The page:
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Textile News

Trade Deficit Spurs Call For Action

James A. Morrissey, Washington Correspondent

As the US Department of Commerce issued trade data covering the first six months of this year, industry lobbyists in Washington called for the US government to take action with respect to trade with China, which has accounted for more than half of this year’s cumulative deficit of $220 billion. They also called on the presidential candidates to take a stand on China trade and tell the American public what they intend to do about it.

Auggie Tantillo, executive director of the American Manufacturing Trade Action Coalition, which includes textile manufacturers, said, “The fact that a single country now accounts for more than half of the US trade deficit in manufactured goods should be sounding alarm bells for the presidential candidates and the Congress.” He charged that China is “brazenly cheating” in its efforts to seize its share of the US market by using currency manipulation, rebates of value-added taxes and other subsidies.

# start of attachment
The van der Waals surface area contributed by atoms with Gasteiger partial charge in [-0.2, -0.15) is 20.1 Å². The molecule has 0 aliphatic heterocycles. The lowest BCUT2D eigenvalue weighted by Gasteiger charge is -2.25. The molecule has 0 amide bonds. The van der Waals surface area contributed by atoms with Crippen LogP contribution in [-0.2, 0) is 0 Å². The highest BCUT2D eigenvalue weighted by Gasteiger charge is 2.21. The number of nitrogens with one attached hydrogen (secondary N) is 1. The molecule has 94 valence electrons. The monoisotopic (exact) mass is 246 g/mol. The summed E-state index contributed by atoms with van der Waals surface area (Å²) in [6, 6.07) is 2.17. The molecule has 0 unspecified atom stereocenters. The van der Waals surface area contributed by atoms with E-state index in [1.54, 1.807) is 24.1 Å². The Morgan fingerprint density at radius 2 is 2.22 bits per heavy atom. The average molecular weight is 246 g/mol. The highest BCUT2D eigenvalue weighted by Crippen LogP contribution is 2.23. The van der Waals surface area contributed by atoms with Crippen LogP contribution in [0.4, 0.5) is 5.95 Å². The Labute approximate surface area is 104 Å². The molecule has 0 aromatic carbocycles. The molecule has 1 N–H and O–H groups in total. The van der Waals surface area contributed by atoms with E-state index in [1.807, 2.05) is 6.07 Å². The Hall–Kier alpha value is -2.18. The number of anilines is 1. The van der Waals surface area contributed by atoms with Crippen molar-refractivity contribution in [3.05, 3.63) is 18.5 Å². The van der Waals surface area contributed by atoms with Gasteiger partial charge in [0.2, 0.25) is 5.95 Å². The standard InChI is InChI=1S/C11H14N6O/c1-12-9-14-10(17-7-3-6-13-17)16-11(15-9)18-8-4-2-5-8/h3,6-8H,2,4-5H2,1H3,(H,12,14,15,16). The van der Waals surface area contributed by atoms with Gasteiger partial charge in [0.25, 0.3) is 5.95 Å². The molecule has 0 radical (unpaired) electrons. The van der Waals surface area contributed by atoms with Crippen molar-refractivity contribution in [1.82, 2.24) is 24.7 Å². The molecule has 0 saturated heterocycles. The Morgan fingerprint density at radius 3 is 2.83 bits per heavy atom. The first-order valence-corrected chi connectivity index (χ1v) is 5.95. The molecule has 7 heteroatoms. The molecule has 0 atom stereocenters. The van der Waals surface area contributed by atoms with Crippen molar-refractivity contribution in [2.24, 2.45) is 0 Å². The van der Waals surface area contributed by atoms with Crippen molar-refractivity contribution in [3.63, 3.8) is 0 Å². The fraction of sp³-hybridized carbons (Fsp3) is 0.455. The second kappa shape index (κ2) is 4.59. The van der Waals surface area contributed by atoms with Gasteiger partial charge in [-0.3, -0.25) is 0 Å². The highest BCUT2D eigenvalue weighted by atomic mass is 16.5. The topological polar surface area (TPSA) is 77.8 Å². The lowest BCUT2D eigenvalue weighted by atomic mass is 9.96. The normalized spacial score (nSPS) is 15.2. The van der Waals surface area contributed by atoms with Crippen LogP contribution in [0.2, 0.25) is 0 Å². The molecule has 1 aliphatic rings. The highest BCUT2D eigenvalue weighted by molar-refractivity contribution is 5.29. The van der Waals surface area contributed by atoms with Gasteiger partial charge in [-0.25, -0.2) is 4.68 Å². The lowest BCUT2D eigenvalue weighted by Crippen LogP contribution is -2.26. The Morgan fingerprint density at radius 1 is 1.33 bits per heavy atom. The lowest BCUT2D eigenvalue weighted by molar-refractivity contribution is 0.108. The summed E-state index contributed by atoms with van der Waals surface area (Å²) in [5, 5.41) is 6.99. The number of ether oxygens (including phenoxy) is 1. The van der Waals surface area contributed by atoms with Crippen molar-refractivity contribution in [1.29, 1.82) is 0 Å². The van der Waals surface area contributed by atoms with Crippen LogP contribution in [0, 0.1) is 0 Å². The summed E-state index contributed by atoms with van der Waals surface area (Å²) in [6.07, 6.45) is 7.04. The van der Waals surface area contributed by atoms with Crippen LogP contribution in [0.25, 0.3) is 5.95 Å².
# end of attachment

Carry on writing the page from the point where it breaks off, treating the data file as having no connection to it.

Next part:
U.S. Trade Representative Susan C. Schwab saw the trade data in a different light as she pointed to what she called the “vitality of US exports in the global economy.” She said that goods and services exports during the first seven months of this year were 18.3-percent higher that in the same period of 2007.

“The United States remains a global leader in manufacturing, services and agriculture, and our products and services are extremely competitive in the global marketplace,” Schwab said, adding that “month after month the trade data has confirmed that our exports are thriving in markets around the world.”

Schwab used the trade data to make a renewed appeal for Congress to approve the Colombia, Panama and South Korean Free Trade Agreements that the administration has already negotiated. She said that when these three agreements are approved and implemented, nearly all tariffs and other trade barriers on American goods and services exports will be eliminated in those markets. She also said increased trade with those countries will help grow the US economy and create higher-paying jobs and expanded choices for consumers.

September 16, 2008




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